The clashes between armed police forces and non-violent protestors on Plaça de Catalunya in Barcelona made the 27th of May a dark day in modern Spanish history. The Spaniard Alvaro Trinidad Muñoz gives his point of view on the 15-M movement’s protests in the Catalonian capital.
A group of Spaniards sit in the middle of Plaça de Catalunya with a purpose. They are members of a movement called “15-M”, as in 15 th of May. The year was 2011 and the scattered clouds had a hard time to provide shade for the protestors while they set up camp. Alvaro Trinidad Muñoz sat among the group of young protestors on the square.
– I just wanted to tell the ruling politicians that I thought they were in the wrong and show that I was not satisfied, Alvaro says.
Now almost three years later he is still upset about the last years’ developments and today’s situation. Even though he express himself in a placid way, it’s easy to see his disappointment.
– It is very complicated to change the whole system in Europe. But Barcelona is still today full of empty apartments and who has the money to live there now? No one. It is too expensive, Alvaro says.
When asked about what happened in Plaça de Catalunya the 27th of May, he interrupts:
– They said we were criminals. No one there showed any signs of violence. The only violence I saw was from the police.
The 15-M movement was created because of a growing dissatisfaction within Spain – as in many other European countries. Unemployed citizens who had little to lose wanted to go against, and eventually topple, the capitalistic forces inside the doors of the Spanish parliament. According to 15-M, bank bailouts and economic restrictions from the European Union are supposed to be second to equality, solidarity and freedom of culture.
It would be impossible to mention the Spanish protests in 2011 without a word about Stéphane Hessel’s bestselling pamphlet “Time for outrage!” (Original French title: “Indignez-vous”). The thirty-five pages written by this ninety-three year old man was a starting point and a source of inspiration for many protestors. In many countries the deep crisis was a part of everyday life in 2011. Therefore many did what they thought was right.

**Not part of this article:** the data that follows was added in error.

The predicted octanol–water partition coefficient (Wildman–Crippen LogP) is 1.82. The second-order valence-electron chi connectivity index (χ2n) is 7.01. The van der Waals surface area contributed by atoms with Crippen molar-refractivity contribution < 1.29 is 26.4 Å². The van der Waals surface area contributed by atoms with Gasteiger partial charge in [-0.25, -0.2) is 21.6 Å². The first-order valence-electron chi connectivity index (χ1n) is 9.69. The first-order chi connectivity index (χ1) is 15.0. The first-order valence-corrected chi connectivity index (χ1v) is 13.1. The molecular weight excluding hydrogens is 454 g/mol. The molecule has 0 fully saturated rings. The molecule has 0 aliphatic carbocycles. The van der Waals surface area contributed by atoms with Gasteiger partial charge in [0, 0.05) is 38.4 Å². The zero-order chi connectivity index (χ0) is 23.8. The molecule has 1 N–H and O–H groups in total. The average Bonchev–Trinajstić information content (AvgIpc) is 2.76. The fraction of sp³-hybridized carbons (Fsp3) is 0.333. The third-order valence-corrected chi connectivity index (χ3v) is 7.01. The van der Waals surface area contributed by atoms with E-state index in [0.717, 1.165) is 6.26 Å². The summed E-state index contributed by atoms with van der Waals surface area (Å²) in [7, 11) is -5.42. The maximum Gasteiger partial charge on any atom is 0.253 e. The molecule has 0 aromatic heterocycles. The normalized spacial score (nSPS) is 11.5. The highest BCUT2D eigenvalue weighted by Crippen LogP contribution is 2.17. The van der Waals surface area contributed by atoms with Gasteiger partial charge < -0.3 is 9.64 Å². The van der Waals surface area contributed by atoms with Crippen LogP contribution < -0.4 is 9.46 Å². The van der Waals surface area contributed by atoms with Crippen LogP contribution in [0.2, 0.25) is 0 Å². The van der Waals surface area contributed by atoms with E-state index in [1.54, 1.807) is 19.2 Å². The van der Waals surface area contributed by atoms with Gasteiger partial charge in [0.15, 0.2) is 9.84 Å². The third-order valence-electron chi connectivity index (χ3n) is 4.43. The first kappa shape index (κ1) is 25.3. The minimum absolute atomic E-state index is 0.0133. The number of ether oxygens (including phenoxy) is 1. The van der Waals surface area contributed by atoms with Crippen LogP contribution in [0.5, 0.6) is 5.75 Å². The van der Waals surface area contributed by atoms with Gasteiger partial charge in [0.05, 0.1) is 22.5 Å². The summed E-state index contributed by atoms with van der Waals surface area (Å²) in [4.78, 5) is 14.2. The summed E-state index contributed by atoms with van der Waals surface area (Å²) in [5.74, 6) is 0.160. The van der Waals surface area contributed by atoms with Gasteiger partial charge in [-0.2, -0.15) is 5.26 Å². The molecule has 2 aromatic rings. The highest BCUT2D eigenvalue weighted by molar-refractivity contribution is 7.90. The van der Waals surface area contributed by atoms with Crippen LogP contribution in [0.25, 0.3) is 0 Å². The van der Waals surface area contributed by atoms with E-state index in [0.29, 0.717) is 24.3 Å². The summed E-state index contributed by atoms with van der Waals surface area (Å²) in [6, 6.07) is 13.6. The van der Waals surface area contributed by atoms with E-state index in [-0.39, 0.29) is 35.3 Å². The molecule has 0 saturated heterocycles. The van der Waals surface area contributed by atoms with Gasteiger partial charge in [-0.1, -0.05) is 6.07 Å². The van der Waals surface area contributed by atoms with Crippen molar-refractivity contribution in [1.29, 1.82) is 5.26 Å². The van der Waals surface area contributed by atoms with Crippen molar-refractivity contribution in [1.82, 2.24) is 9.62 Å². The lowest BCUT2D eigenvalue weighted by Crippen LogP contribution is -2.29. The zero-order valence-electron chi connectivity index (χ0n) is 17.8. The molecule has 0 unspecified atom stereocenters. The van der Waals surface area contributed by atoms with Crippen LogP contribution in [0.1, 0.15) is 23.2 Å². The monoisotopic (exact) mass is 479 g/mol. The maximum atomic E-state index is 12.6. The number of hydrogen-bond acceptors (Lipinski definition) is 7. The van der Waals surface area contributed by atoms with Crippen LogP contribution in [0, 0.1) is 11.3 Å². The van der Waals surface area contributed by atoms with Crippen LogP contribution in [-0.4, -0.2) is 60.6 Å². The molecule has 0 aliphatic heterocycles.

– I wanted to go against the ongoing politics in general. Something was wrong. Our Friday started with 300 persons mid-day. By the evening the number of demonstrators had turned into something like 30.000, Alvaro continues.
The number given by Alvaro is high. Maybe too high. Other governmental sources say 12.000. But still it is his personal estimation. Enough said; many turned up.
What tendencies are to be seen in Spain’s and Catalonia’s future? The president of the Generalitat of Catalonia, Arthur Más’ popularity is falling; Prime Minister Mariano Rajoy’s new anti-demonstration laws are seen by some as not only a big step away from democracy and values of the European Union – but as a it is a giant leap in the wrong direction.
– Among the richer in Catalonia, Arthur Más still have support, but I think among us much younger he is far from an alternative, Alvaro states.
Even if protests took place in several cities in Spain with the nave in Puerta del Sol in Madrid, the results are still to be presented. To blame the Spanish government solemnly for the economic crisis would be unjust. The situation in Spain was similar to the ones in Portugal, Greece and Iceland at the time; Europe was in trouble. And still is today. But why the violence?
With democracy as the people’s vehicle traveling on the bumpy road of economy, the journey will be long. Long and tardy. Democracy is neither natural nor unconditional. Not even in the fifth largest country in Europe. A country, its government and its people have to deserve democracy. Only some pages back in the history books one will find the dictator Francisco Franco who ruled Spain until his death 1975. A reality no one wants to experience once more.
The world and Europe needs to be alert, if further steps away from democratic values are made, the need of external intervention in Spain grows larger. And perhaps Alvaro was right when he said:
– Maybe I had an utopian picture of how the world looks outside Spain. That the crisis is much worse here.
Maybe Alvaro is wrong and more countries – within and outside the EU – are sitting on the same side of the political and economic seesaw as Spain and Señor Rajoy. Which way will it tilt?
Text : Mikael Boberg
mikael.boberg [at] utblick.org